Article

Email Marketing & Apple Watch

Alex Williams

Email predates the web browser by decades, yet email marketing and the modern web were born together.

Email’s 30 year reign as a key part of every marketing plan is due to the fact that the web and email grew up together. Everyone understands the basic concepts: Send/reply to email address … type URL to go to website. From a marketing perspective, they are tied together by a common element — the link.

Emails are measured by how many times links are clicked. Websites are measured by page views. In tandem, they are measured by how much revenue they generate. They can blame each other, or share the blame. Either way, they are linked. (Pun intended!)

As I process the Watch, I’m thinking not about how our designs will look miniaturized, but about our link — our shared lifeblood that we’re measured by.

After going through the demo and documentation multiple times, one thing is obviously missing. A web browser.

I see many ways a link may be delivered to the Watch — Email, Messages, Twitter, Facebook, etc. — but I don’t see how they plan to deal with clicked links.

It’s common for new email apps to only showcase screenshots of emails from Mom/Dad/Grandma with vacation pictures. All of us know that most emails are airline confirmations, bank statements, newsletters, friends sharing the latest funny link or video, etc.

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There doesn’t seem to be a Safari app here. So what will Apple do about links on the Watch? A few guesses …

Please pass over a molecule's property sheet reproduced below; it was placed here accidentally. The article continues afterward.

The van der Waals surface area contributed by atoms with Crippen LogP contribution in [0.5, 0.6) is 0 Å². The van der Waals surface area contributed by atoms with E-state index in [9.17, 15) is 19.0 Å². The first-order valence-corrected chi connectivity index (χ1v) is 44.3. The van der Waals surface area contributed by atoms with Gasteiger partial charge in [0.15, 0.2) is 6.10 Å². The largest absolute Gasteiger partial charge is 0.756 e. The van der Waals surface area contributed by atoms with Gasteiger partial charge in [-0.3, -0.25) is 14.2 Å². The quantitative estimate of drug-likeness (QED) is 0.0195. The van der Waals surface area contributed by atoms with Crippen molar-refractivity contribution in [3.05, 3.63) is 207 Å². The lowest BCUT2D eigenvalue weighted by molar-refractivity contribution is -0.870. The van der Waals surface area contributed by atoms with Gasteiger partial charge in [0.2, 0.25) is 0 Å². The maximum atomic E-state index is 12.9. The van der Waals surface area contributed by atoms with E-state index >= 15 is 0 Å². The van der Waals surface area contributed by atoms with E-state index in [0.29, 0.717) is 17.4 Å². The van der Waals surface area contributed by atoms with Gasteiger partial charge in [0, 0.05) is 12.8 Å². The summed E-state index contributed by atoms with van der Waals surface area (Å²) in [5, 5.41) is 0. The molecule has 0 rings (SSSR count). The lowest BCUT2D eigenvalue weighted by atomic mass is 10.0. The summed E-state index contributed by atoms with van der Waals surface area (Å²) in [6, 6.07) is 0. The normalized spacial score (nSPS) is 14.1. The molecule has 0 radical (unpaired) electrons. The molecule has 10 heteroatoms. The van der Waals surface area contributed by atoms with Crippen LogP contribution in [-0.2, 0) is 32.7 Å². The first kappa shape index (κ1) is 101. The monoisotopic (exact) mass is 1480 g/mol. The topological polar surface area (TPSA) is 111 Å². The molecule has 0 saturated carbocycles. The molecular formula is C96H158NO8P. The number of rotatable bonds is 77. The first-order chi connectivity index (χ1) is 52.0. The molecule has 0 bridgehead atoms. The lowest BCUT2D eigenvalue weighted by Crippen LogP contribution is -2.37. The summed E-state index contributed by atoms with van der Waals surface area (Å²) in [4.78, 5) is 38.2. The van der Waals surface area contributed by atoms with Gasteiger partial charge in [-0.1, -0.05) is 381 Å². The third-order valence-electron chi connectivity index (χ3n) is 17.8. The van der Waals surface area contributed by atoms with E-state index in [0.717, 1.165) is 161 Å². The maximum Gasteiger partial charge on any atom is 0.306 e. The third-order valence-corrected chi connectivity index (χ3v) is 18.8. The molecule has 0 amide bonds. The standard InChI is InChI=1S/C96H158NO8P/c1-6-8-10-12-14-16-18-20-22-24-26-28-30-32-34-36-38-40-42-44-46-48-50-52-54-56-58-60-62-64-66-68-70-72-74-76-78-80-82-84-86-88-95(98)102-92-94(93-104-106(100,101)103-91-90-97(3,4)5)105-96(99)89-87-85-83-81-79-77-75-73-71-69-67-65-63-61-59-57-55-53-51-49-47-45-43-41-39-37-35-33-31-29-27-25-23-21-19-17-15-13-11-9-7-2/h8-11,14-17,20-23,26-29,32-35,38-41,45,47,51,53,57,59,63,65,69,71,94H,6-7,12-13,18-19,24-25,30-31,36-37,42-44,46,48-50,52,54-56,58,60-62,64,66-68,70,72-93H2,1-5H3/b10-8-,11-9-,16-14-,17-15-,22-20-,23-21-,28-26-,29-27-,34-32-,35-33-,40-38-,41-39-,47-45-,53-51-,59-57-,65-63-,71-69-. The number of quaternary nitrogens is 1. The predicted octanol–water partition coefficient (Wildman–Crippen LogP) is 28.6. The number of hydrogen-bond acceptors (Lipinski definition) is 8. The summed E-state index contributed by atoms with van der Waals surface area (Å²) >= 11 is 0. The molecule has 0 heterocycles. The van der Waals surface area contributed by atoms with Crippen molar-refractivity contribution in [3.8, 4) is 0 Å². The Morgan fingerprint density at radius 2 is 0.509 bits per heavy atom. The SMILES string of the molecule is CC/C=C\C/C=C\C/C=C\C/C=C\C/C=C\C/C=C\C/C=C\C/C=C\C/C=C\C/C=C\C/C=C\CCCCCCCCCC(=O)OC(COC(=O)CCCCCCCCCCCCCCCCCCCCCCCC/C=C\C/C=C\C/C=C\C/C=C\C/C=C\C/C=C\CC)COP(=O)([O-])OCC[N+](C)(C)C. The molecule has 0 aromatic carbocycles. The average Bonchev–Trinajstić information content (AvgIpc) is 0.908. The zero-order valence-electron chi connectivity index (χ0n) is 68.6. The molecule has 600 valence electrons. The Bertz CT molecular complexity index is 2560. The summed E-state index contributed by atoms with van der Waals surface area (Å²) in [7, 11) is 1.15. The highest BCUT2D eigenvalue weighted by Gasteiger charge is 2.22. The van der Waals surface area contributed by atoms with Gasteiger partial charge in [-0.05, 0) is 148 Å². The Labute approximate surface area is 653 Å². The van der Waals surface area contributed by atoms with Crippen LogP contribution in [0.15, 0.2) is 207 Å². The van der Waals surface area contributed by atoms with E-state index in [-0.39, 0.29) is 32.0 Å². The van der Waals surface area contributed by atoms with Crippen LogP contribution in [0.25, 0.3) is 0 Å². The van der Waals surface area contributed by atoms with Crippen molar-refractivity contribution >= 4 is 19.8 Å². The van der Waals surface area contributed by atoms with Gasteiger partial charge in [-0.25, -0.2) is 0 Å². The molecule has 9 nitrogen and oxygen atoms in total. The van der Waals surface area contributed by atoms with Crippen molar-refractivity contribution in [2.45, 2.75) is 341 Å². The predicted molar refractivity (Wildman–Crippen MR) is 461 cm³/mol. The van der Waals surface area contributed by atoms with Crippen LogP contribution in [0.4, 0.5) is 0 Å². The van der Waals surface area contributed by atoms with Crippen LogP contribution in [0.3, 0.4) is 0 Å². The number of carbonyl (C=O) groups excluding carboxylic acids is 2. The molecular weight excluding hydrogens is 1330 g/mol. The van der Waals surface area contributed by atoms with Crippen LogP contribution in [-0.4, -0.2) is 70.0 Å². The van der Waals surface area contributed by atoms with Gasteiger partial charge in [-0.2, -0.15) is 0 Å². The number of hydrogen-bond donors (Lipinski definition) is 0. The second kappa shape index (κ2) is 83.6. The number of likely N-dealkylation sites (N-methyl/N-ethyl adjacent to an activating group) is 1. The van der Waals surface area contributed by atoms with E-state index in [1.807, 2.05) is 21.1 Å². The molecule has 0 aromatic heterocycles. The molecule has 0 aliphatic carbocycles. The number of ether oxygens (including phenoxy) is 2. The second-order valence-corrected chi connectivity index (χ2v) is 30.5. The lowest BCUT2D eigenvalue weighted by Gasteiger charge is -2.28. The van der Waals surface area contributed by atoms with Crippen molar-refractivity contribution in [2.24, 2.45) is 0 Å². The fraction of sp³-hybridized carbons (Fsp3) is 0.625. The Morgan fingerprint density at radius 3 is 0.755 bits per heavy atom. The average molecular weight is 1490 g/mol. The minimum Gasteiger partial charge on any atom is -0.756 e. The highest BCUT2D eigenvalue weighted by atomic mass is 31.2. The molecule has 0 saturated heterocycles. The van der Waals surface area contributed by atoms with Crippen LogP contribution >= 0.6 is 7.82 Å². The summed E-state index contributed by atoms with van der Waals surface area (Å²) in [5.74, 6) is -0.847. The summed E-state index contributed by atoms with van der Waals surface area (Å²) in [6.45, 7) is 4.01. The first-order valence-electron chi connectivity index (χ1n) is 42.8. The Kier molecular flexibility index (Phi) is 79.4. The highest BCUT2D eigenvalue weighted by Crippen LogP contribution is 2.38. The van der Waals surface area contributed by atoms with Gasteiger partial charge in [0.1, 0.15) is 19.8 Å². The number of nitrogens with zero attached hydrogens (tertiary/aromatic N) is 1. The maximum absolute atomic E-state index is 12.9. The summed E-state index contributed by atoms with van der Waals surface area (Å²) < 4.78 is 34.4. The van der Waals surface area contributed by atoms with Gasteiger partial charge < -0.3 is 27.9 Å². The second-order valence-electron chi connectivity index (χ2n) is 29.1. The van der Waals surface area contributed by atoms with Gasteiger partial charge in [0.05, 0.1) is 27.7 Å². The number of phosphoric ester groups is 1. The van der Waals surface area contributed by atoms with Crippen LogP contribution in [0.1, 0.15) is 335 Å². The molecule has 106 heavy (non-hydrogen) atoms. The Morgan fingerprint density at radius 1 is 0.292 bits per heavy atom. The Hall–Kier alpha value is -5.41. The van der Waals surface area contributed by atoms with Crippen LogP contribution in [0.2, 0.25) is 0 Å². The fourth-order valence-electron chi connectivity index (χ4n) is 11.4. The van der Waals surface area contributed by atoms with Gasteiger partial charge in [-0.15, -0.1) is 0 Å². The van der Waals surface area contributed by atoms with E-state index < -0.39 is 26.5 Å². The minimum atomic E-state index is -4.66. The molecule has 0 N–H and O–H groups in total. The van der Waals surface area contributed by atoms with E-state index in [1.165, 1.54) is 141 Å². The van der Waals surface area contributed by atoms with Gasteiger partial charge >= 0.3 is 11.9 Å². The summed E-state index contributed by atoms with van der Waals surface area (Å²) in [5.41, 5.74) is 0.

Links are clickable, but open on your iPhone or get added to your Reading List

A big feature of iOS and OSX Yosemite was Continuity: “Handoff lets you pick up right where you left off.” Maybe clicking a link will simply open it in Safari on your iPhone/Mac, or add the link to your Reading List. (The latter seems suspect for us; I have 500+ links in my Read Later apps yet to be read).

Links are Stripped

I can’t imagine this scenario. I have received plenty of emails, texts, FB Messages, and Twitter DM’s that are only links. If it is just a link, does it come in blank? This doesn’t feel like an Apple-like UX option.

Only Deep Links are Supported

Deep links are great for email and apps. We explain how to download iOS apps here. The challenge here for email marketers is that we are helpless — it requires tight integration between web and app teams. All we do is get people to click the link (a challenge by itself). After that we’re helpless. On the watch we’re even more helpless. We can’t pass to the web and route to the right place. The app is either on the Watch or it’s not. Is there an app store we could default to? Not sure.

Back to the Future

So, we might be back to the beginning of email’s origin. Simply delivering a message with no links. I’m not old enough to remember that era, but I’m close. According to Tim Cook, there are 200MM iOS devices that will work with this new device. Our existing paradigm isn’t going away any time soon, but it raises the question “Can Email Marketing exist without links?”

We can figure out how to make an email display at the size of a postage stamp.

But without links? Hmmm … Interesting times ahead.

About the Author(s)

Alex Williams

SVP, Principal, Solutions & Strategy. Portland, OR. Follow Alex on Twitter

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